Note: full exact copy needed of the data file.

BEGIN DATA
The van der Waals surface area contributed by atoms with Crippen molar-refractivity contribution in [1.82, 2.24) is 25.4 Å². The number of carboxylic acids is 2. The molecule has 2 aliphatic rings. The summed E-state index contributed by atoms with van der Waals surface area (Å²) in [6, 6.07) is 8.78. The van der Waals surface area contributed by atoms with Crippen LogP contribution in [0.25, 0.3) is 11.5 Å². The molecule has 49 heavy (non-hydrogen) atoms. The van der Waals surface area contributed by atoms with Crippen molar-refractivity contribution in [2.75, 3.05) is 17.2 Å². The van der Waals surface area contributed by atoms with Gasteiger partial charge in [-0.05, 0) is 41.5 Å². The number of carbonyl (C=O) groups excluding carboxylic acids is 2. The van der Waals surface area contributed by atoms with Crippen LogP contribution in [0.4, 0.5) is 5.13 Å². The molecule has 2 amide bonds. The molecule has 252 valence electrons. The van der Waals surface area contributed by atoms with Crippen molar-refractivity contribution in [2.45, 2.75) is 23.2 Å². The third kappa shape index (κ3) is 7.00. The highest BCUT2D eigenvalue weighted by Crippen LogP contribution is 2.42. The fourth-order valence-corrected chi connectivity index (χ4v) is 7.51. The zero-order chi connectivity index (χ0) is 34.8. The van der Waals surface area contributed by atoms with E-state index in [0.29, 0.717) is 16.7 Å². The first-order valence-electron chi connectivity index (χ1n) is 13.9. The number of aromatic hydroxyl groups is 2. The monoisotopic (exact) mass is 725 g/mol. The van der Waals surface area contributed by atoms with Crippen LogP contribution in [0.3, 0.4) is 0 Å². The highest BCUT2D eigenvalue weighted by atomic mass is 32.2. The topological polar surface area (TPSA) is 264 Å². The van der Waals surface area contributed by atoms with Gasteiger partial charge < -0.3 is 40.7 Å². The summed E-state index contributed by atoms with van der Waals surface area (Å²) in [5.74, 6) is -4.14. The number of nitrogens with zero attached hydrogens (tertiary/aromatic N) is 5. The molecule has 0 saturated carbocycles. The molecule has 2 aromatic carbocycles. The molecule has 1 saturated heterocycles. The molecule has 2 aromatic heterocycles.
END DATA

The van der Waals surface area contributed by atoms with Crippen molar-refractivity contribution in [1.82, 2.24) is 25.4 Å². The number of carboxylic acids is 2. The molecule has 2 aliphatic rings. The summed E-state index contributed by atoms with van der Waals surface area (Å²) in [6, 6.07) is 8.78. The van der Waals surface area contributed by atoms with Crippen LogP contribution in [0.25, 0.3) is 11.5 Å². The molecule has 49 heavy (non-hydrogen) atoms. The van der Waals surface area contributed by atoms with Crippen molar-refractivity contribution in [2.75, 3.05) is 17.2 Å². The van der Waals surface area contributed by atoms with Gasteiger partial charge in [-0.05, 0) is 41.5 Å². The number of carbonyl (C=O) groups excluding carboxylic acids is 2. The van der Waals surface area contributed by atoms with Crippen LogP contribution in [0.4, 0.5) is 5.13 Å². The molecule has 2 amide bonds. The molecule has 252 valence electrons. The van der Waals surface area contributed by atoms with Crippen molar-refractivity contribution in [2.45, 2.75) is 23.2 Å². The third kappa shape index (κ3) is 7.00. The highest BCUT2D eigenvalue weighted by Crippen LogP contribution is 2.42. The fourth-order valence-corrected chi connectivity index (χ4v) is 7.51. The zero-order chi connectivity index (χ0) is 34.8. The van der Waals surface area contributed by atoms with E-state index in [0.29, 0.717) is 16.7 Å². The first-order valence-electron chi connectivity index (χ1n) is 13.9. The number of aromatic hydroxyl groups is 2. The monoisotopic (exact) mass is 725 g/mol. The van der Waals surface area contributed by atoms with Crippen LogP contribution in [0.3, 0.4) is 0 Å². The highest BCUT2D eigenvalue weighted by atomic mass is 32.2. The topological polar surface area (TPSA) is 264 Å². The van der Waals surface area contributed by atoms with Gasteiger partial charge < -0.3 is 40.7 Å². The summed E-state index contributed by atoms with van der Waals surface area (Å²) in [5.74, 6) is -4.14. The number of nitrogens with zero attached hydrogens (tertiary/aromatic N) is 5. The molecule has 0 saturated carbocycles. The molecule has 2 aromatic carbocycles. The molecule has 1 saturated heterocycles. The molecule has 2 aromatic heterocycles.